In the last couple of weeks, banking regulators in the U.S. and Europe have tightened rules concerning a financial measure known as a leverage ratio. The rules should make the banking system stronger, but that is only part of their appeal. One of their virtues is that they reverse half a century of increasingly complicated regulation by asserting a new idea: keep it simple.
A bit of background. Starting in 1974, regulators from a dozen countries came together in Basel, Switzerland, to find ways to make the world financial system safer. One of the subjects they discussed was capital, which is shareholders’ funds that are available to repay depositors and trading partners if the bank goes bust. Capital doesn’t produce a return for shareholders, so banks have an incentive not to hold a lot of it. By the 1970s, many banks, especially in Japan, had very little, and regulators responded by requiring banks to hold more, measured as a percentage of their assets.
Predictably, banks objected to this idea. One objection was that setting a higher capital-to-asset ratio would create a perverse incentive for banks to own riskier assets, such as loans to dodgy borrowers, which yield much higher interest rates than government bonds. If regulators were going to treat all types of assets the same way, the banks argued, banks would inevitably favor junkier borrowers to earn more money with a given amount of capital, and this would make the financial system less stable, not more.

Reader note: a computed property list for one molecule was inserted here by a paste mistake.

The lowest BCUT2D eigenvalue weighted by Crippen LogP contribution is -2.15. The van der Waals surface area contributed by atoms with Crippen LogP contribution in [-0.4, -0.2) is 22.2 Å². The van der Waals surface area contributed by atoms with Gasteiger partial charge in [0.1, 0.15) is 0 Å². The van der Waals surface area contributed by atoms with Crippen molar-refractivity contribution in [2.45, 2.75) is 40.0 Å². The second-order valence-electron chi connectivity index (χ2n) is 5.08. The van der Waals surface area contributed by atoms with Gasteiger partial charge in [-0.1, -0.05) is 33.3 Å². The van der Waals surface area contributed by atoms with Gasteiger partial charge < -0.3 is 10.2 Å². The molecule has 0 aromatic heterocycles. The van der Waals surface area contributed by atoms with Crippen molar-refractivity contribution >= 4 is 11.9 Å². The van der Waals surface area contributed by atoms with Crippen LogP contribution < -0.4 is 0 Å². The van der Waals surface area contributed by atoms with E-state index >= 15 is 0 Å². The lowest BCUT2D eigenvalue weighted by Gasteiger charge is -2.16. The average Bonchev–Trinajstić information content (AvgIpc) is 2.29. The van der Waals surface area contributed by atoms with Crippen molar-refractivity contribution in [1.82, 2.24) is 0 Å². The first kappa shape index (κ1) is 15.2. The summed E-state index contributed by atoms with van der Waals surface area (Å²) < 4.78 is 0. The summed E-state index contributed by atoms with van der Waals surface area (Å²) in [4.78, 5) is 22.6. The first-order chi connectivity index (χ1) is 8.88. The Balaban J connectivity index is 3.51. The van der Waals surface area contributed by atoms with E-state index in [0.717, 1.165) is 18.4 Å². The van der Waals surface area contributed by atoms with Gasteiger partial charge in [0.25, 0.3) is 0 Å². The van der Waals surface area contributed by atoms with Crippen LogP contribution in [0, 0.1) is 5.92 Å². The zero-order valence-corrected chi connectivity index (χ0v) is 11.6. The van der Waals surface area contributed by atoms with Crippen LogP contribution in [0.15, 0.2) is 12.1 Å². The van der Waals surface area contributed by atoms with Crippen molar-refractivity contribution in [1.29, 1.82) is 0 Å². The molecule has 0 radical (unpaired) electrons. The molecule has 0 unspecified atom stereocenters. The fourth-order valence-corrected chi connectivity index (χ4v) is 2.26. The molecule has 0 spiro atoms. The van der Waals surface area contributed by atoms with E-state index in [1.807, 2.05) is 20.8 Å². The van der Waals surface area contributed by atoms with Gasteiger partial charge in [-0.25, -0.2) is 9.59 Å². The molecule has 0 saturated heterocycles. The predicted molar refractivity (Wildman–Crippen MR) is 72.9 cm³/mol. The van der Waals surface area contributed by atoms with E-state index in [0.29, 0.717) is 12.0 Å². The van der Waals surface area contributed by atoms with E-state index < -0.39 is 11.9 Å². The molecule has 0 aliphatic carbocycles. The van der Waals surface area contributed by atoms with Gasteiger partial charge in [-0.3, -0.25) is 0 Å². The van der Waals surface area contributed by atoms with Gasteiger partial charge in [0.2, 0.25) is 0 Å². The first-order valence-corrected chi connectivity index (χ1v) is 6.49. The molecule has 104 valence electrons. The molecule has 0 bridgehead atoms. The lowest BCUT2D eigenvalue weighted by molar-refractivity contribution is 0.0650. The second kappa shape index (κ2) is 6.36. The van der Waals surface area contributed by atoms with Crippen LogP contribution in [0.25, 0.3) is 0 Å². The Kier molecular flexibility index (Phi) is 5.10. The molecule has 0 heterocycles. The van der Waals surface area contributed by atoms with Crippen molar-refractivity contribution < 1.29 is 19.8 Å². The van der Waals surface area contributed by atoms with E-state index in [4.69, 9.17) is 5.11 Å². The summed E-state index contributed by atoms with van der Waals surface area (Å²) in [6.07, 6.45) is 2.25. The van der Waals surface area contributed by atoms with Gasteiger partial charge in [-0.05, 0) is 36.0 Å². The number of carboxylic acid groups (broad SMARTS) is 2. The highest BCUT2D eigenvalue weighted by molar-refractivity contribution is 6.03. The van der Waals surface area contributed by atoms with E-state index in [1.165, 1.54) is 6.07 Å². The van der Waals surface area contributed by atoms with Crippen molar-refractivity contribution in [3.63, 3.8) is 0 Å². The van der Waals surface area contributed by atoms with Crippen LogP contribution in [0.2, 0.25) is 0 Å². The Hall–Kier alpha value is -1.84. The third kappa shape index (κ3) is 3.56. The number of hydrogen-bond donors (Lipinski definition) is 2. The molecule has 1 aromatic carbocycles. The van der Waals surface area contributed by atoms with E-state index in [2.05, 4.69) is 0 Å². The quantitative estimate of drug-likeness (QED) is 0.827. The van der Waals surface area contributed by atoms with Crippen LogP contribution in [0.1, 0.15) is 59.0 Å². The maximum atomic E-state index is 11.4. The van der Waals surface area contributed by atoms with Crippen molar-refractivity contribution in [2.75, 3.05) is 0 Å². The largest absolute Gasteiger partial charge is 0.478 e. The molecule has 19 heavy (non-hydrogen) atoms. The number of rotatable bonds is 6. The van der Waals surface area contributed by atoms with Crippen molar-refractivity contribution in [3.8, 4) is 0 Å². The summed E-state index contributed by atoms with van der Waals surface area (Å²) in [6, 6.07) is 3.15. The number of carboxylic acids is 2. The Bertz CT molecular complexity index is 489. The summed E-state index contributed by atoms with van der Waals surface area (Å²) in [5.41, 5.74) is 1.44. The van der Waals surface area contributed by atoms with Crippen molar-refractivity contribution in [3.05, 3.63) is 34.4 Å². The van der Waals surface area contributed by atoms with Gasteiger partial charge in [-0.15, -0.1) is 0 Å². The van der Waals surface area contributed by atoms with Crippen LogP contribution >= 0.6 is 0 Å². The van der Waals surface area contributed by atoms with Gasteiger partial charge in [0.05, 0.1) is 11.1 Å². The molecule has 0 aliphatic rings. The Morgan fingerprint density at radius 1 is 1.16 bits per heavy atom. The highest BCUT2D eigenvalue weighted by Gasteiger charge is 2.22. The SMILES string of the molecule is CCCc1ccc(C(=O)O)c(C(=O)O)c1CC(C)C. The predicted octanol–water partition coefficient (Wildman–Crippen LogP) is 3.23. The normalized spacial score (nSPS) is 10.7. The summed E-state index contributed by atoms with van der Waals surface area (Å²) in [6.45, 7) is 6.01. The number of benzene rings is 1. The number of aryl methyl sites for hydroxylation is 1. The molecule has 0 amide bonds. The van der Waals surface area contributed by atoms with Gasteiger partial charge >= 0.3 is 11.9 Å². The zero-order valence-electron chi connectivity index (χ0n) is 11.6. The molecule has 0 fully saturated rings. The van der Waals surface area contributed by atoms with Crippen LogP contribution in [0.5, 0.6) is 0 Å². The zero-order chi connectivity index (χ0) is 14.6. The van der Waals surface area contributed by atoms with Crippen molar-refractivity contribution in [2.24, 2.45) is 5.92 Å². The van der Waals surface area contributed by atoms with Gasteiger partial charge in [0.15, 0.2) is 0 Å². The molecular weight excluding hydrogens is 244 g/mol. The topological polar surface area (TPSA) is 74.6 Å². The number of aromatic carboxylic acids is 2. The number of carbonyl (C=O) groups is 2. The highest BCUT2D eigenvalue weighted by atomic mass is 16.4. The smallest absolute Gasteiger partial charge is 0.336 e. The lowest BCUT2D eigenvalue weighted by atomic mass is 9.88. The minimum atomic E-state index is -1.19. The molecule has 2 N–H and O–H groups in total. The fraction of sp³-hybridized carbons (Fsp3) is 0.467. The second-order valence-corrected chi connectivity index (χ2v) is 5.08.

The regulators came up with a compromise: the amount of capital required would depend on the types of assets a bank owned. At one end of the spectrum, loans to most businesses were deemed to be high-risk and had to be backed by a lot of capital. At the other extreme, loans to rich-country governments were deemed low-risk and required no capital at all. Over time, this seemingly sensible idea was taken to remarkable extremes. “Risk-based” standards were put in place, and were applied to banks’ trading businesses as well as their lending. This got so complicated that banks were allowed to figure out for themselves how much capital they should have, and clueless regulators couldn’t do much more than say “amen.” For more about this unfortunate development, you can see an article I wrote a couple of years ago.
Then, when the crisis came in 2008, regulators and bank investors discovered that banks had much less capital on hand than they were thought to have. The problem became acute in 2010, when Greece was unable to service its bonds. French and German banks had gorged themselves on Greek bonds precisely because they did not need to hold capital against which had been deemed “low risk” government debt. Had Greece not received an international bailout in May 2010, several big European banks could have gone bust.
The new rules on leverage ratios are meant to stop banks from gaming the system. They require most banks to add up their loans, their exposures to credit derivatives, and certain other commitments, and then to hold a certain percentage of that amount in capital, without adjusting for risk. The biggest banks will have to hold even more. This means that banks can’t get away with minimal capital by claiming they have low-risk businesses. Owning dubious Greek debt in order to avoid capital requirements will no longer make sense.
You’ll hear words like “crude” and “imprecise” thrown around by critics of the new leverage ratios. And there’s no question: they are crude. But what matters more is that they are relatively simple to enforce and harder for banks to manipulate. Banks businesses will continue to be very complex, but having some simple regulatory limits is worth a lot.